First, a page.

Technology always changes, but the fundamentals of the business stay the same.
Nathan, you haven’t spent a lot of time studying the history of the news business, have you?
Technology never changes journalism.
Society changes the news business.
The fundamentals of journalism, going back to the 1830s, have changed EVERY TIME society has changed.
Society has changed. Journalism hasn’t. That’s why our business is dying.
Learn the tools, so you can learn how society has changed.
If you’re only hiring according to a skill set suitable only to a society that no longer exists, good luck staying in business.
Thanks for your comments and the opportunity to discuss this.
I think you’re painting with too broad a brush if you’re suggesting that a non Web-centric society “doesn’t exist.”
Example: My newspaper is located in a rural community. According to our demographics, the majority of our readership (and in fact, our population) is elderly. I still get letters submitted on typewriters, for heaven’s sake. These people don’t use Facebook, and they really don’t see themselves as behind the times for NOT using Facebook.
If I’m supposed to be serving my readership, and my readership has expressed to me that they simply aren’t interested in a fancy bells-and-whistles website with podcasts, YouTube videos, and blogs upon blogs, but a well-written print edition with good stories that are well-researched, lengthy, and well-written, isn’t it a little presumptuous to tell my readers that they “aren’t keeping up on the culture” and that their “society no longer exists”? Are my readers on the cutting edge of technology and pop culture? No, but they read newspapers and pay for their subscription.
To me it’s about your individual market. Not everyone works in a tech-savvy or tech-interested environment. Do we need to keep up with the online media world in order to attract new readers? Of course we do, and I agree 100 percent that online is the wave of the future. But the attitude I’m starting to see from some web journalists is that print editions and no-frills, nuts and bolts quality reporting is as useful as a Betamax player, and I’m here to tell you that at least in my experience, it ain’t dead yet.
Nathan, you’re still talking about technology, not societal changes.
I’m not explaining myself very well.
You’re suggesting that society has changed. I’m sayin that it hasn’t changed as much as it may seem, at least not everywhere. There are still parts of the world, and even the United States, where the culture isn’t as technology-driven as in other places. So why cut them out of the loop?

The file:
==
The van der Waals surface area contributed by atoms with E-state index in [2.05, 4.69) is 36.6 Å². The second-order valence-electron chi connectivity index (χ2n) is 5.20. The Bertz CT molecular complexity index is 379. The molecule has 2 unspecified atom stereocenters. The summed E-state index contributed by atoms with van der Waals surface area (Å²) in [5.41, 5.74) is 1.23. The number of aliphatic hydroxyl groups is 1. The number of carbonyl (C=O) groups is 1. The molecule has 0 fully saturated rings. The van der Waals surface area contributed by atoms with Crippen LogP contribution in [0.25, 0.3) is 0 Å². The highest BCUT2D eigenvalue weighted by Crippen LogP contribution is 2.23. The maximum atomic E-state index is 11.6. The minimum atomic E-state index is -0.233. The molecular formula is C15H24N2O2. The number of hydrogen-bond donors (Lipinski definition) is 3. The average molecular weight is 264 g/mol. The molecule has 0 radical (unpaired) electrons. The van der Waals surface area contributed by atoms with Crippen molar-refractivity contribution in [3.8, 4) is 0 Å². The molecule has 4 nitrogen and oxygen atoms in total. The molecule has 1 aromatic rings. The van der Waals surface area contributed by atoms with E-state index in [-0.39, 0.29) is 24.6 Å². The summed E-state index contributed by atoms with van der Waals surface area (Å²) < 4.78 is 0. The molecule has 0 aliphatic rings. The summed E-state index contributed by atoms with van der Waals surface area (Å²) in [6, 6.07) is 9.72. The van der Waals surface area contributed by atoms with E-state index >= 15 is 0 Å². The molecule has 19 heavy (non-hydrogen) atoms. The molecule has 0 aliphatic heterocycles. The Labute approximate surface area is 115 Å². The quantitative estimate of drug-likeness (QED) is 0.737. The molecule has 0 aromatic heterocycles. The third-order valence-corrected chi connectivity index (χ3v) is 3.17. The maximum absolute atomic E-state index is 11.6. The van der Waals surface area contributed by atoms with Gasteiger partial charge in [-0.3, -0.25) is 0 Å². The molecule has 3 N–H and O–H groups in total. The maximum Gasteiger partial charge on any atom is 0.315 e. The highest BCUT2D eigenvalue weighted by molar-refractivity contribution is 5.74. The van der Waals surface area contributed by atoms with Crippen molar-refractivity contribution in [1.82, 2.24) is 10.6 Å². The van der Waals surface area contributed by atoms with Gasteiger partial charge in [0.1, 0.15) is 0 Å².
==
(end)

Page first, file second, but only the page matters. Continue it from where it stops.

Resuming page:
I’m so glad to have stumbled across your site! These are great suggestions – I graduated 6 years ago without really having paid much attention to technical matters, beyond using email. I’m keen to use the potential of my blog better to reach a wider audience with my writing. Thanks for the inspiration.
It is with some trepidation I key in my comment with so many professional writers present. Yet, I’ll hope to be a honest man writing and beg forgiveness.
Howard, your list is a joke. It makes me laugh because it is exactly what education bloggers–edubloggers–encourage school teachers and administrators to do.
You are simply encouraging people in journalism to communicate and collaborate using the Read/Write Web (a.k.a. Web 2.0). It is important, but the same criticisms leveled at Journalists 2.0 are those that might go for Teachers 2.0.
The criticism is, shouldn’t we be focusing on the heart of the matter rather than worrying about the fluff, the technology aspect? Learning happens without technology. Journalism, teaching, learning…all happen irregardless of technology.
Let’s learn the fundamentals FIRST and then, in time, teach them how the fundamentals play out with the blogs, wikis and podcasts. Shouldn’t we teach budding journalists the craft before the technology? Put technic before the tech?
Be warned I’ll use your words to argue your perspective among educators.
Looking forward to your response!
With appreciation for your efforts among journalists,
Around the Corner-MGuhlin.net
Miguel, I’ve got three or four recent posts that address your points. You might want to read those.
My apologies, I’m just finding out about your blog.
Very useful list. I’ve done a condensed translation into Portuguese to publish it in my blog, and also shared it with my colleagues of profession. Thanks a lot.